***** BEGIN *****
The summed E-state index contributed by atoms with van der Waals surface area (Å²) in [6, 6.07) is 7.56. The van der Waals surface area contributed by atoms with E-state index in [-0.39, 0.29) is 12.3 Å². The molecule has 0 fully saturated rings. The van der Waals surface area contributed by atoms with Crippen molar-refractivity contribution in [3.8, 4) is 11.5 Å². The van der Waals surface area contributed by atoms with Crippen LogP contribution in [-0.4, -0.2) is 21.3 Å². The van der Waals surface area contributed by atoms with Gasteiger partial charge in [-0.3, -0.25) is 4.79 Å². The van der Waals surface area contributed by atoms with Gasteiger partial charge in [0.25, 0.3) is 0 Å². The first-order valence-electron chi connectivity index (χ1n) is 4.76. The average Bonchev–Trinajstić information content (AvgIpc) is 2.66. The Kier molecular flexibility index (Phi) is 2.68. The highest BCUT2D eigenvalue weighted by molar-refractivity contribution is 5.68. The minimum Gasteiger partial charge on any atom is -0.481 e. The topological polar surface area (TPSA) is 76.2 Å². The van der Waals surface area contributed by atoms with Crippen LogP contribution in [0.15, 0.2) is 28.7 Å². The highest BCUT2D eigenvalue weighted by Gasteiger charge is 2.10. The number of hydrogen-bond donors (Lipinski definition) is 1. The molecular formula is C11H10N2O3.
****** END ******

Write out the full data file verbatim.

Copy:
The summed E-state index contributed by atoms with van der Waals surface area (Å²) in [6, 6.07) is 7.56. The van der Waals surface area contributed by atoms with E-state index in [-0.39, 0.29) is 12.3 Å². The molecule has 0 fully saturated rings. The van der Waals surface area contributed by atoms with Crippen molar-refractivity contribution in [3.8, 4) is 11.5 Å². The van der Waals surface area contributed by atoms with Crippen LogP contribution in [-0.4, -0.2) is 21.3 Å². The van der Waals surface area contributed by atoms with Gasteiger partial charge in [-0.3, -0.25) is 4.79 Å². The van der Waals surface area contributed by atoms with Gasteiger partial charge in [0.25, 0.3) is 0 Å². The first-order valence-electron chi connectivity index (χ1n) is 4.76. The average Bonchev–Trinajstić information content (AvgIpc) is 2.66. The Kier molecular flexibility index (Phi) is 2.68. The highest BCUT2D eigenvalue weighted by molar-refractivity contribution is 5.68. The minimum Gasteiger partial charge on any atom is -0.481 e. The topological polar surface area (TPSA) is 76.2 Å². The van der Waals surface area contributed by atoms with Crippen LogP contribution in [0.15, 0.2) is 28.7 Å². The highest BCUT2D eigenvalue weighted by Gasteiger charge is 2.10. The number of hydrogen-bond donors (Lipinski definition) is 1. The molecular formula is C11H10N2O3.